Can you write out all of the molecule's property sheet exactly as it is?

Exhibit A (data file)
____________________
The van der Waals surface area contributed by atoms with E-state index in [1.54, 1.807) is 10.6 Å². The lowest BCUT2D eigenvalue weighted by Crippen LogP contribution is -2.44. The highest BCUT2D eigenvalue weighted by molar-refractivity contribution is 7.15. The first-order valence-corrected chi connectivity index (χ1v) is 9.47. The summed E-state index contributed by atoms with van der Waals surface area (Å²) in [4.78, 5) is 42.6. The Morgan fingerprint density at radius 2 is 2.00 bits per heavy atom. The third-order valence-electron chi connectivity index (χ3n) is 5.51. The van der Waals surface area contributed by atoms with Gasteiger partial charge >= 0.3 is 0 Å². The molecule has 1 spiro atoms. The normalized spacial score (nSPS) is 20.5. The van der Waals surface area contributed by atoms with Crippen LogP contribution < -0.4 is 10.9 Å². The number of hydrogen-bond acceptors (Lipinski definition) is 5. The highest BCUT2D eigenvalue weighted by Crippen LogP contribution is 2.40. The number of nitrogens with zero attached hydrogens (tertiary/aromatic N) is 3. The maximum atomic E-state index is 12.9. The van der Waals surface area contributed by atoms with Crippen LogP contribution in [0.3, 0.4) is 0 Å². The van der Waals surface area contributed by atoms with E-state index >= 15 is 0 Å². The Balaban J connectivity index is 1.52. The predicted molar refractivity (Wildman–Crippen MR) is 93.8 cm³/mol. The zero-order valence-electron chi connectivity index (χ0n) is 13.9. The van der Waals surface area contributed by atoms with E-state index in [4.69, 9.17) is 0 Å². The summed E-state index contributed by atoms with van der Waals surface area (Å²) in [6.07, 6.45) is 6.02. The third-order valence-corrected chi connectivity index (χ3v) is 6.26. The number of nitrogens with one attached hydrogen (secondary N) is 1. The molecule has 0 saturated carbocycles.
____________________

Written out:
The van der Waals surface area contributed by atoms with E-state index in [1.54, 1.807) is 10.6 Å². The lowest BCUT2D eigenvalue weighted by Crippen LogP contribution is -2.44. The highest BCUT2D eigenvalue weighted by molar-refractivity contribution is 7.15. The first-order valence-corrected chi connectivity index (χ1v) is 9.47. The summed E-state index contributed by atoms with van der Waals surface area (Å²) in [4.78, 5) is 42.6. The Morgan fingerprint density at radius 2 is 2.00 bits per heavy atom. The third-order valence-electron chi connectivity index (χ3n) is 5.51. The van der Waals surface area contributed by atoms with Gasteiger partial charge >= 0.3 is 0 Å². The molecule has 1 spiro atoms. The normalized spacial score (nSPS) is 20.5. The van der Waals surface area contributed by atoms with Crippen LogP contribution < -0.4 is 10.9 Å². The number of hydrogen-bond acceptors (Lipinski definition) is 5. The highest BCUT2D eigenvalue weighted by Crippen LogP contribution is 2.40. The number of nitrogens with zero attached hydrogens (tertiary/aromatic N) is 3. The maximum atomic E-state index is 12.9. The van der Waals surface area contributed by atoms with Crippen LogP contribution in [0.3, 0.4) is 0 Å². The van der Waals surface area contributed by atoms with E-state index >= 15 is 0 Å². The Balaban J connectivity index is 1.52. The predicted molar refractivity (Wildman–Crippen MR) is 93.8 cm³/mol. The zero-order valence-electron chi connectivity index (χ0n) is 13.9. The van der Waals surface area contributed by atoms with E-state index in [4.69, 9.17) is 0 Å². The summed E-state index contributed by atoms with van der Waals surface area (Å²) in [6.07, 6.45) is 6.02. The third-order valence-corrected chi connectivity index (χ3v) is 6.26. The number of nitrogens with one attached hydrogen (secondary N) is 1. The molecule has 0 saturated carbocycles.